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Geographic Spice Index

In this index, you will find spices ordered according to the region they probably stem from. Since spice trade is nearly as old as humanity itself, we cannot reconstruct the natural occurrence of spice plants in all cases.

For every region, I have included the most important spices used in present-day local cuisine. Of course, this information cannot be exhaustive, in part because spice usage may differ even in relatively small regions and in part because since I have not travelled to all these places, I rely on second-hand information, which is rather sparse about some topics.

You may find that this index is rather Asia-centered; although certainly true, I claim that this is not due to my personal interest in Indian and South-East Asian cooking, but rather due to the fact that nearly all spices important in our days are of Asian origin (exclude allspice, vanilla and chile from this statement). Therefore, it seemed convenient to split up the Asian section of this index in several parts, while only one section deals with African or American spices, respectively.

This index contains short hints about more than 60 herbs and spices that are not treated on my pages. Some of these spices are very obscure, have highly specialized (often non-culinary) applications, are only used in a small region or are merely of historic interest. Some others are quite interesting and deserve a fuller treatment, but I do not know enough about them to write a full article. Whenever that changes (maybe because of your help?), I will gladly write more about these spices.

Central and Northern Europe

Surprisingly few spices actually stem from Europe, although many have been imported. The Romans brought many of their Mediterranean spices to the countries north of the Alps, and some of them found the climate acceptable and were easy to cultivate; some even spread over the new habitat and became part of the local flora.

The following plants are commonly believed to be of European origin, although you might find different opinion expressed in some literature.

Today, Europe’s local cuisines use a lot of herbs from the Mediterranean, of general importance are bay leaf, marjoram, oregano, rosemary, savoury and thyme, most of which can be grown in cool temperate climate (in our days, though, they get mostly imported because of cost and quality considerations).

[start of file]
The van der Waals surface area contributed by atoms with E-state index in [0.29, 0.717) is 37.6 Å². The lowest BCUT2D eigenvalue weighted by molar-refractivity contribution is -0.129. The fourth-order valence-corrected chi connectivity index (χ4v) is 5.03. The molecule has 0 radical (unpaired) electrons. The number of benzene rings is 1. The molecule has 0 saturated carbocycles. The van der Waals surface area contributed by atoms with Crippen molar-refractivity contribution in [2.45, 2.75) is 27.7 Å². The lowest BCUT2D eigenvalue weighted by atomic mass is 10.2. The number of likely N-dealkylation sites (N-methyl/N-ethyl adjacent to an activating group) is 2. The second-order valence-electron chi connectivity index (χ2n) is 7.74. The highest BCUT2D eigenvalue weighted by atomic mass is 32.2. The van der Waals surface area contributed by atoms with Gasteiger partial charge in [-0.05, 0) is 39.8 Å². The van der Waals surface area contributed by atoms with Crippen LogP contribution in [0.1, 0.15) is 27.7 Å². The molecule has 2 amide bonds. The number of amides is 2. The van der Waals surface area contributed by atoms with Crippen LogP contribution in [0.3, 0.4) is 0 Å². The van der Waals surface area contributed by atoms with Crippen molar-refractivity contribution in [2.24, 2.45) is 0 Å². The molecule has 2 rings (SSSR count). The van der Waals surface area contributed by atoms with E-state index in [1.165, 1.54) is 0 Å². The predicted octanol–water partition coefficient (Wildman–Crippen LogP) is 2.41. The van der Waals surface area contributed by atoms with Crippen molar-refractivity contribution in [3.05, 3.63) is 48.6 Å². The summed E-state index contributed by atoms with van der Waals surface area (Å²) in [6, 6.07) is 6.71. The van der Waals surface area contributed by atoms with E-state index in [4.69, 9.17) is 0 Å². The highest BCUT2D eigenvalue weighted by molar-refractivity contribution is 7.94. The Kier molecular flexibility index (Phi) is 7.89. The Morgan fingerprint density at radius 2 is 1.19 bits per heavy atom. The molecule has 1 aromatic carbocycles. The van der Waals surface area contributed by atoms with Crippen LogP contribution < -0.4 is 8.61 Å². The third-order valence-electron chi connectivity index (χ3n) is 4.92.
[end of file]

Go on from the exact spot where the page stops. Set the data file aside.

Since ancient times, onion and garlic are cultivated in Europe. However, because of its strong odour, garlic is less appreciated especially in North Europe, where excessive garlic consumption seems to be regarded as a kind of social crime. Onion is more used as a vegetable.

Hungary is well-known for its paprika (bell pepper) and its variety of diverse chiles (a gift from the New World). In other European countries, hot chiles are less enjoyed, although they do play some rôle in South East Europe (Balkan peninsular) and in some of the Mediterranean states.

Tropic spices are usually not essential ingredients in traditional European cuisine – with the exception of black pepper, which is held in high esteem all over the world. Cinnamon and cloves find their main applications in sweet dishes, ginger and nutmeg are used even less. Although cardamom is nearly unknown in most of Europe, Scandinavians are very fond of it and use it to flavour bread and pastries.

There are more European plants that get used culinarily, though in most cases use is rare, or restricted to a small area; others are mainly of historical interest.

The Mediterranean Region

The area around the Mediterranean Sea, belonging in part to Europe, Asia and Africa, has always been a cultural unity. Early spice trading routes lead from China and India via the Arab peninsular to the Mediterranean Sea, which made the region an important place of cultural and culinary exchange. In the warm Mediterranean climate, many fragrant plants grew abundantly; and in the course of millennia, even more have been introduced by traders, refugees or immigrants from further East.

The following are generally considered as native Mediterranean plants; however, some are open to dispute, e. g., cumin or even the apparently typical Mediterranean olive.